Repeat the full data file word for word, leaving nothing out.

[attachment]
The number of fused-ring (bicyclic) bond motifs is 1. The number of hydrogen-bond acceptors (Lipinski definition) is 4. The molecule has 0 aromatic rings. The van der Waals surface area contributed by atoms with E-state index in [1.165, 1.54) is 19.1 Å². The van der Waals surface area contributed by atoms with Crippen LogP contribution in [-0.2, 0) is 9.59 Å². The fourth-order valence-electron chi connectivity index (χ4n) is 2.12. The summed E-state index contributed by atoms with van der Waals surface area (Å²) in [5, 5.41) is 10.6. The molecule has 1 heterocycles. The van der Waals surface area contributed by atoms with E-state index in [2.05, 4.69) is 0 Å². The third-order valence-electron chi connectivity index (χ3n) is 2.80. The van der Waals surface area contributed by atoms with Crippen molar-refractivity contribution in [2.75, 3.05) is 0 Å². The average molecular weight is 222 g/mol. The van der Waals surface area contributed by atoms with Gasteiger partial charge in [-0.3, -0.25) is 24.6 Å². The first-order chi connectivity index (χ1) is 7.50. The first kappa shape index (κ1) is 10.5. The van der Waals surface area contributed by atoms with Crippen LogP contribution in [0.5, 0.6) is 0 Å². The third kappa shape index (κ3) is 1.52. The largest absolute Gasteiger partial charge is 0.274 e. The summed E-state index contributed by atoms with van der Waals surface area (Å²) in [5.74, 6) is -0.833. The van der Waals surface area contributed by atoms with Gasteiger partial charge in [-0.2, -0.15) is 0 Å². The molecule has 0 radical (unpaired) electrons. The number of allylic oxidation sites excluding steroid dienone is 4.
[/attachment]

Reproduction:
The number of fused-ring (bicyclic) bond motifs is 1. The number of hydrogen-bond acceptors (Lipinski definition) is 4. The molecule has 0 aromatic rings. The van der Waals surface area contributed by atoms with E-state index in [1.165, 1.54) is 19.1 Å². The van der Waals surface area contributed by atoms with Crippen LogP contribution in [-0.2, 0) is 9.59 Å². The fourth-order valence-electron chi connectivity index (χ4n) is 2.12. The summed E-state index contributed by atoms with van der Waals surface area (Å²) in [5, 5.41) is 10.6. The molecule has 1 heterocycles. The van der Waals surface area contributed by atoms with E-state index in [2.05, 4.69) is 0 Å². The third-order valence-electron chi connectivity index (χ3n) is 2.80. The van der Waals surface area contributed by atoms with Crippen molar-refractivity contribution in [2.75, 3.05) is 0 Å². The average molecular weight is 222 g/mol. The van der Waals surface area contributed by atoms with Gasteiger partial charge in [-0.3, -0.25) is 24.6 Å². The first-order chi connectivity index (χ1) is 7.50. The first kappa shape index (κ1) is 10.5. The van der Waals surface area contributed by atoms with Crippen LogP contribution in [0.5, 0.6) is 0 Å². The third kappa shape index (κ3) is 1.52. The largest absolute Gasteiger partial charge is 0.274 e. The summed E-state index contributed by atoms with van der Waals surface area (Å²) in [5.74, 6) is -0.833. The van der Waals surface area contributed by atoms with Gasteiger partial charge in [-0.2, -0.15) is 0 Å². The molecule has 0 radical (unpaired) electrons. The number of allylic oxidation sites excluding steroid dienone is 4.